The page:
Eye on Education

Legislators Already Want to Change Ohio’s New Teacher Evaluation System

Empty classroom

Stacey Shintani / Flickr

Schools across Ohio are using a new way of evaluating teachers this year — and state lawmakers already want to make changes.

A bill introduced earlier this month by state Sen. Randy Gardner, a Republican from Bowling Green, would change the new teacher evaluation system. It would allow teachers to be evaluated less frequently and have less of their evaluation based on their students’ academic growth.

Some school administrator have said they worry the new system will require principals to spend too much time watching teachers teach and holding meetings with teachers to discuss their performance. And some educators believe the new system puts too much emphasis on judging teachers based on how much their students’ learn.

Education Committee Chair Peggy Lehner, a Republican from Kettering, is a co-sponsor of the bill.

She said the changes would help relieve some of the pressure on teachers and administrators who are facing a host of other changes this year, including implementing the Common Core and a new Third Grade Reading Guarantee:

“We recognize that our personnel in schools are feeling very stressed [and] we think it’s important that [the Ohio Teacher Evaluation System} be implemented with integrity," she said. "We think this will allow people to do this with more integrity and be more willing to do it with more integrity."

But education advocacy group StudentsFirst Ohio says the changes would mean teachers would get less feedback on how to improve:

"You don't say to to a teacher we're going to do classroom observation…every couple years," said StudentsFirst Ohio state director Greg Harris. "That makes no logical sense if the goal is to develop teachers to be the best they can be."

Until this year, in most districts, teacher evaluations were mostly based on a principal observing teachers at work every couple of years and grading them. Most teachers received a “satisfactory” rating. And few schools used teachers' job performance in deciding where to place teachers or whether to lay them of or give them raises.

Under the new system that schools are using this year, half of a teacher’s evaluation is based on an observation and the other half is based on how much their students learn over the course of the year. (For some teachers, a controversial measure called “value-added” will be used.)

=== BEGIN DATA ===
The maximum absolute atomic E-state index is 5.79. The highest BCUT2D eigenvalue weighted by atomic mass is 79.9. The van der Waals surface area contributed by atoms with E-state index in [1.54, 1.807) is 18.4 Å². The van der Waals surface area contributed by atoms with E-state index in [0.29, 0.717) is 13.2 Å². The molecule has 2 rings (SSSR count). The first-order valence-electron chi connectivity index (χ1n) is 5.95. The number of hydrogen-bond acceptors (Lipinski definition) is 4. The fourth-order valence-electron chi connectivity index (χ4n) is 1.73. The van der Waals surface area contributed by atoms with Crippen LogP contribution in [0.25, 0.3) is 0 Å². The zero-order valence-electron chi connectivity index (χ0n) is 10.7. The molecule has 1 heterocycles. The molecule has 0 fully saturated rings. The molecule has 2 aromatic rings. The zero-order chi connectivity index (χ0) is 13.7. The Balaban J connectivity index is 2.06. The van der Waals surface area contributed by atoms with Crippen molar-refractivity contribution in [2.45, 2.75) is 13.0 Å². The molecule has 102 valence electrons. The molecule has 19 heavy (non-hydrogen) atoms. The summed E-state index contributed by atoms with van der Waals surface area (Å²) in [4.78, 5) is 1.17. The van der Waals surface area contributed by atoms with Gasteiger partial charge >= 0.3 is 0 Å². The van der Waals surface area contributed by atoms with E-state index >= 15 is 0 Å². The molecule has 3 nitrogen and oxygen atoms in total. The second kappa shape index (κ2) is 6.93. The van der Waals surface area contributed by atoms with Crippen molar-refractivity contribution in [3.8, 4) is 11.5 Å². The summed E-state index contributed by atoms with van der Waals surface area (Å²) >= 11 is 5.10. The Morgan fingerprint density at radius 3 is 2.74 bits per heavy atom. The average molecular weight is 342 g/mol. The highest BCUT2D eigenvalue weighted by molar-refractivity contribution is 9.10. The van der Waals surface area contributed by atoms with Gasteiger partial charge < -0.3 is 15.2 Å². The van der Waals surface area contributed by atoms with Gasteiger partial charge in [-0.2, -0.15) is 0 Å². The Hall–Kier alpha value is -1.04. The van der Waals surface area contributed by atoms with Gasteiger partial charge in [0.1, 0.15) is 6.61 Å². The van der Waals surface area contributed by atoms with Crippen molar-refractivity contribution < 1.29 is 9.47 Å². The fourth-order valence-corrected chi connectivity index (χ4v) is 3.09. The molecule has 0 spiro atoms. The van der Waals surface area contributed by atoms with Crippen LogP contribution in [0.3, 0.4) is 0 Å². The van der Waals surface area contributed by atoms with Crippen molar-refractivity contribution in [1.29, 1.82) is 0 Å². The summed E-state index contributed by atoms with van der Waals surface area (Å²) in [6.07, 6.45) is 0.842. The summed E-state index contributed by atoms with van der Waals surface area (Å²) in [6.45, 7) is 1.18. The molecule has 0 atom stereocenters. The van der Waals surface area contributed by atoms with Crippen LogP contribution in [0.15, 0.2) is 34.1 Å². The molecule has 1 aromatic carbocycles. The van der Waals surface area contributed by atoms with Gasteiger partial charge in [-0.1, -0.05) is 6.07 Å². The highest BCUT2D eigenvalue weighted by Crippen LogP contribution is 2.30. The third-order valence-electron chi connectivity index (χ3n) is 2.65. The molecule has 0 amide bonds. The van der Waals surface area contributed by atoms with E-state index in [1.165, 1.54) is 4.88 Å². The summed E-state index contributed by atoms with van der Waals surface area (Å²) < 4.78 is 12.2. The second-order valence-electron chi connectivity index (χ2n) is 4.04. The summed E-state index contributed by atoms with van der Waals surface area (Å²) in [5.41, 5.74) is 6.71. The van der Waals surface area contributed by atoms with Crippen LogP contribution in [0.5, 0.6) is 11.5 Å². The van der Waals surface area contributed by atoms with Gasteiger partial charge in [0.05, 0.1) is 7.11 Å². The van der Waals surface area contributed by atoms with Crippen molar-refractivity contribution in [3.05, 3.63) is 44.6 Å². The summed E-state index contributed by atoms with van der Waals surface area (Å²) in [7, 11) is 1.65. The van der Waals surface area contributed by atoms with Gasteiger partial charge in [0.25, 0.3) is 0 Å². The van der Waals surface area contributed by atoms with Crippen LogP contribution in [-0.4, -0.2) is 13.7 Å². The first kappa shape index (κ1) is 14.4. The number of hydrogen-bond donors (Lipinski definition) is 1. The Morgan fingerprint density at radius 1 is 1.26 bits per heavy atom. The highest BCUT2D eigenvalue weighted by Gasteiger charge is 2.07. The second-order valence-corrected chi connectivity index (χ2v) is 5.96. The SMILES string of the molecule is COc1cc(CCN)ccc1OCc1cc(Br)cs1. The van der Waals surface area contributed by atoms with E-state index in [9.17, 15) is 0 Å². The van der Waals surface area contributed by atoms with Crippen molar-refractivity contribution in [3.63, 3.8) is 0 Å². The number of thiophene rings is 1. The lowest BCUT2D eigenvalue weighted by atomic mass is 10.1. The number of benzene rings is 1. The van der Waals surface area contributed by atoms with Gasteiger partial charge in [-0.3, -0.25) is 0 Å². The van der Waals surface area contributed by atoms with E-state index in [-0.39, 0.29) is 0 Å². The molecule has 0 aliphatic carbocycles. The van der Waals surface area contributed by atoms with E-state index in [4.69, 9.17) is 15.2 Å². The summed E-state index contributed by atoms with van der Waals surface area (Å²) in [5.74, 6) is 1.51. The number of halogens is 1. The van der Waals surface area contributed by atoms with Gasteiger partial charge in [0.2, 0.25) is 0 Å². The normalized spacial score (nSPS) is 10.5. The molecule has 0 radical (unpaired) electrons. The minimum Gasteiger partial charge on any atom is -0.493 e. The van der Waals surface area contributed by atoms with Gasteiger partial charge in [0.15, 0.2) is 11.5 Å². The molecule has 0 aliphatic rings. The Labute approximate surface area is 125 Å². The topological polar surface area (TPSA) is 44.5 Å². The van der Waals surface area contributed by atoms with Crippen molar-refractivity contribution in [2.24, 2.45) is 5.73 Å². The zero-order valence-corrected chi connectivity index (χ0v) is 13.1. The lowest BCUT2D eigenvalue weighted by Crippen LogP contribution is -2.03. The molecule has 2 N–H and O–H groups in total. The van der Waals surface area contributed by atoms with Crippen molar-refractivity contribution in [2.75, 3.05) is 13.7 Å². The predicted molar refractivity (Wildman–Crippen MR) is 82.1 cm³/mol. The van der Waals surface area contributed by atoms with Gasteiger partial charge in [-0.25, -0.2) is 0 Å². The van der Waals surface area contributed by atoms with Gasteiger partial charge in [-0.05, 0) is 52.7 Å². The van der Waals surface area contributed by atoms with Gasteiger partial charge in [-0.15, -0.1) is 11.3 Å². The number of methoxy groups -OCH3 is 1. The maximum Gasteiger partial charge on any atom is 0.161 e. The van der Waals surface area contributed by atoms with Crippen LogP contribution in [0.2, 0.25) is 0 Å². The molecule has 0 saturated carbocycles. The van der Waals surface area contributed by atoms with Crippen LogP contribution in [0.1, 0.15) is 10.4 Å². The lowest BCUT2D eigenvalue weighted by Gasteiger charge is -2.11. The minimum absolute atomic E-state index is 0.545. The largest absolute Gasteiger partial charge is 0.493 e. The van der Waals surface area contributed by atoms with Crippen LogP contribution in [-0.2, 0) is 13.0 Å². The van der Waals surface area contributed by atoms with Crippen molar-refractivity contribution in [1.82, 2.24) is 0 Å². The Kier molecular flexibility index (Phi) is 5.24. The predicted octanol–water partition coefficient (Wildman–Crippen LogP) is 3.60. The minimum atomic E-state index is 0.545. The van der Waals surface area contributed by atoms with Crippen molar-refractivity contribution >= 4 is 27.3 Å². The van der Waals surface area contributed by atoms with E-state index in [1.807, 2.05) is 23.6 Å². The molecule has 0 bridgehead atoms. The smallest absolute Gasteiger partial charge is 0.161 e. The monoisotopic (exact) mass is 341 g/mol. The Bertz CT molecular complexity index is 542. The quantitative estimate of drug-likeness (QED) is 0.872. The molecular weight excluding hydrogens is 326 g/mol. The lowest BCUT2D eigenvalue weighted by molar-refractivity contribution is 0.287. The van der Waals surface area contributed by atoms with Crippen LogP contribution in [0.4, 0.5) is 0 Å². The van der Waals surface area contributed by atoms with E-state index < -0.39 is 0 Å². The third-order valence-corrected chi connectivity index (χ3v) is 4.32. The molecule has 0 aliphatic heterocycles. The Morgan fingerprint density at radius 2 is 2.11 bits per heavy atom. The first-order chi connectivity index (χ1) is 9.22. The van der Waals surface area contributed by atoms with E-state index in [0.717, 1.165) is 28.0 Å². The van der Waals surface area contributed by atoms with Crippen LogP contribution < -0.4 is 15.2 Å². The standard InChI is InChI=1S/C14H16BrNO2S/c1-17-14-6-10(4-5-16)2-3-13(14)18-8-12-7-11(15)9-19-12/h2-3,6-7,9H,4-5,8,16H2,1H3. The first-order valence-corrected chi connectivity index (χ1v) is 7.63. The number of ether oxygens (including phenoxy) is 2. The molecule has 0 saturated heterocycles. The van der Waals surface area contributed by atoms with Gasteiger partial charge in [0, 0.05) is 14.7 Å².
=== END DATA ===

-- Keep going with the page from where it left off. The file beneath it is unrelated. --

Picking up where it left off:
The observation and test-score measures are combined to give teachers one of four possible grades, from top to bottom: Accomplished, skilled, developing, or ineffective.

All except the very best teachers must be evaluated every year. And schools can no longer use seniority as the basis for making decisions about which teachers to lay off, as long as the teachers involved have the same evaluation rating.

[Click here to learn more about how Ohio schools evaluate teachers' job performance.]

This bill would make several changes to that new system. It would

  • Allow districts to evaluate teachers less often. Teachers who receive a grade of “skilled” — which basically means they’re meeting expectations — could be evaluated every other year rather than every year. Teachers who receive the state’s top rating of “accomplished” could be evaluated every three years instead of every two years.
  • Allow schools to put less emphasis on how a teacher’s students learn over the course of the year n evaluating that teacher. Districts could base 35 percent of a teacher’s evaluation on their students’ academic growth. The system schools are using this year requires that student growth account for half of a teacher’s evaluation.

Earlier this year, the state Senate tried to include similar changes in the state budget. But House leaders objected and the changes were not included in the budget legislation signed into law.

This bill is scheduled for its first hearing in the Senate Education Committee tomorrow.


  • duckmonkeyman

    The current system assumes all teachers are incompetent and must prove themselves or face retribution. A better system would assume all teachers are competent and those that need help achieving success can get it. Rather then just demomize all teachers in a Rhee-ish/StudentFirst Reign of Terror, why not let teachers be professionals? Ask teachers what an evaluation system looks like – not polititians. To believe a two hour test once a year measures “learning” as this article suggests is unrealistic. So let’s judge our doctors by measuring their patients’ waistlines.

    The OTES is a dismal exercise in mindless testing and futile statistical busy work. Teachers spent considerable time and effort now just gathering data, teaching to the test, and poring over SLOs and State mandates in eduspeak. Teachers are now pitted against each other rather than collaborating. It is all about the numbers and which students can offer the best return on teaching via test scores. The one sized fits all, top down approach stifles creativity, innovation and, sadly, learning.

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